Retail landlords are at the frontline of the economic crisis triggered by the Covid-19 pandemic within the real estate sector. Many variables will influence how landlords, and retailers, will fare in the months and quarters ahead. First, the macro context. UK GDP fell by 19.1% in the three months to May 2020, according to the Office of National Statistics. Andrew Bailey, Governeor the Bank of England, said last week that the economy contracted between “23% and 25%” in the second quarter relative to the end of last year. While an easing in lockdown restrictions has had a positive effect on some sectors – such as the housing market, which has seen increased activity – retail, leisure and hospitality are still struggling.
In a scenario in which economies are forced back into periodic economic lockdowns to stem further Covid-19 transmission, the additional pressure piled onto retailers and their landlords could spark a new wave of insolvencies. In such a scenario, retailers will increasingly seek to reduce their physical footprint and shift operations online, while landlords will have to reconfigure property portfolios for second-use operations, potentially exacerbating a shift away from prime retail sites as shops and into urban last-mile delivery and fulfilment centres to support e-commerce.
In an optimistic outlook, such a scenario would further delay the resumption of normal trading and governments would likely reintroduce and extend fiscal support measures in a protracted economic hibernation. Eventually, retail rent collection rates will improve as normal trading conditions resume and the UK government’s moratorium on forfeiture of commercial leases ends (currently scheduled to expire on 30 September). In this scenario, REITs may even return to dividend payments later early next year. However, this ‘glass half-full’ scenario includes significant downside risks.
In a more bearish scenario, characterised by periodic and protracted future lockdowns, the brunt of the economic pain felt in the property sector could spread to more resilient operators in those vulnerable sectors, multi-sector landlords, and eventually to more resilient sectors, including offices, student accommodation and possibly logistics providers. Covid-19 could yet have a more contagious effect across property sectors than we have seen thus far. This bearish scenario assumes deeper future household spending cuts and lower business confidence. Both of these factors could spill over into reduced net office demand and depressed e-commerce spending levels, as consumers and businesses tighten spending across the board in anticipation of a deep recession, higher unemployment and lower broad-based economic demand.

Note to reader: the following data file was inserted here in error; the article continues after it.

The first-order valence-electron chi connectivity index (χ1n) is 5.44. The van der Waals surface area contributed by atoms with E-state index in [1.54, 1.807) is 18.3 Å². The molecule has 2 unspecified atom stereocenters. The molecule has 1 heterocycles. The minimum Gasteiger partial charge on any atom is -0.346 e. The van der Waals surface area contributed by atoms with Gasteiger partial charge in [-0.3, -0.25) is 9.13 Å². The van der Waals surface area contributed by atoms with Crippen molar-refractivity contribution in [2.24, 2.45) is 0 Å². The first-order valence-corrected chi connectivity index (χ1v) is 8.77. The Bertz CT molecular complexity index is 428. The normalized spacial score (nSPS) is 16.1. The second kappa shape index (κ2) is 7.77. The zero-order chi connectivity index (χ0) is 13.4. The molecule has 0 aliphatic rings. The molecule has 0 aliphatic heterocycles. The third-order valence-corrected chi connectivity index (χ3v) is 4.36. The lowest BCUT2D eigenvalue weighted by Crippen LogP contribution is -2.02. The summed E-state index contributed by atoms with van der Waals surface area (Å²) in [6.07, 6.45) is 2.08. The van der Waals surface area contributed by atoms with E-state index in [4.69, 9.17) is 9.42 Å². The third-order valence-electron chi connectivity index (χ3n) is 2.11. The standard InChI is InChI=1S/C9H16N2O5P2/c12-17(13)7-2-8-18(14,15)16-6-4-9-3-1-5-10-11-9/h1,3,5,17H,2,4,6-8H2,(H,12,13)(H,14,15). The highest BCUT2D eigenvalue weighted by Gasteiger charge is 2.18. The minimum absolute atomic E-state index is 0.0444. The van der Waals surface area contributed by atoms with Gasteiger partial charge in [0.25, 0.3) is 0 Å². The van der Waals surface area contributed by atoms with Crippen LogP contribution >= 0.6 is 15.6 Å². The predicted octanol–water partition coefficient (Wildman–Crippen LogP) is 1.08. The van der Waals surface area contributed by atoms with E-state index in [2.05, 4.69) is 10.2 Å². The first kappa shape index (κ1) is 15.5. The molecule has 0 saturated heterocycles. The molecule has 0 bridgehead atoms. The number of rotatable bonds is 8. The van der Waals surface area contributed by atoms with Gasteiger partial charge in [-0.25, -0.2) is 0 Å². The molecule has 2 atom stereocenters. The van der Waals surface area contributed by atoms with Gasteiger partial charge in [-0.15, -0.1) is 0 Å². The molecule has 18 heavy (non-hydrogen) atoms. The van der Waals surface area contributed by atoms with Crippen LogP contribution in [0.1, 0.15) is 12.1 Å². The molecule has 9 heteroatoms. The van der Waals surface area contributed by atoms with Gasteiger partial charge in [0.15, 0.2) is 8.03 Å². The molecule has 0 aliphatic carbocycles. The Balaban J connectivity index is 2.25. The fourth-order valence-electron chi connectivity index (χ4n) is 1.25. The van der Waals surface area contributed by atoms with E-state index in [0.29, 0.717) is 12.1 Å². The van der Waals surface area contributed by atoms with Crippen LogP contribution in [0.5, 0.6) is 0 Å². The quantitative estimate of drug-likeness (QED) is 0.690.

Future economic lockdowns would further stifle the real estate transaction market, as investors – like households – would pivot to cash hoarding to boost liquidity and prevent their solvency crisis. It is not easy to gauge in such a scenario whether this household and business cash hoarding strategy would amount to long-term depressed spending or create pent-up demand for a future rapid bounce back. Cash hoarding may stifle economic recovery and put pressure on governments to add to an already unprecedented fiscal stimulus. On the contrary, if consumers quickly return to the shops, and corporates reinvest in their businesses and new jobs, a rapid recovery, combined with government stimulus of various kinds, could drive some inflation. Much will likely depend on other factors linked to household and business confidence, such as the scale of further spread of Covid-19, regional, national and international effectiveness in combatting future waves, as well as vaccine development progress and overall public confidence in the political leadership in managing the health crisis.
Landlords and tenants have been locked in negotiations over the last four months. One strategy open to large landlords – with deeper access to liquidity and inexpensive revolving credit facilities – is to offer struggling retailers to switch to monthly, rather than quarterly rents (paid in advance), rent deferrals, and partial settlement of prior quarterly rents. In exchange for some combination of these concessions, landlords could request the removal of lease breaks, lease extensions, reduced incentives or commitments for additional space. In this environment of radical uncertainty, some landlords will prefer security at a lower rental level as opposed to gambling on evicting tenants (when the moratorium expires) and seeking new tenants in an acutely stressed environment, particularly for landlords with space designed specifically for retailers.
Another scenario which may well play out is the wholesale recapitalisation of retailers’ balance sheet through alternative lenders and some M&A activity, as well as sale and lease-backs (SLB) among those retailers who own their commercial premises. According to Savills data, the last two notable waves of SLBs among retailers were in 2007 at the top of the property market before the global financial crisis, and in 2010, led by opportunistic investors acquiring retailers’ bricks and mortar in distressed sales. A possible new wave of distressed SLBs could emerge in European countries, such as the UK, Spain, Italy and France, where Covid-19 has been most severe. Some retailers may wish to (or be forced to by circumstance) unlock capital from owned headquarter office buildings, distribution centres and supply chain assets. With so many variables at play that will influence the way forward for retail landlords it would be imprudent to suggest any meaningful new wave of retail SLBs sooner than next year, but we would not be against such a trend emerging thereafter.
If you operate in the retail sector, and are affected by any of the issues discussed above, and would like to speak to one of our team about your company’s options, please get in touch.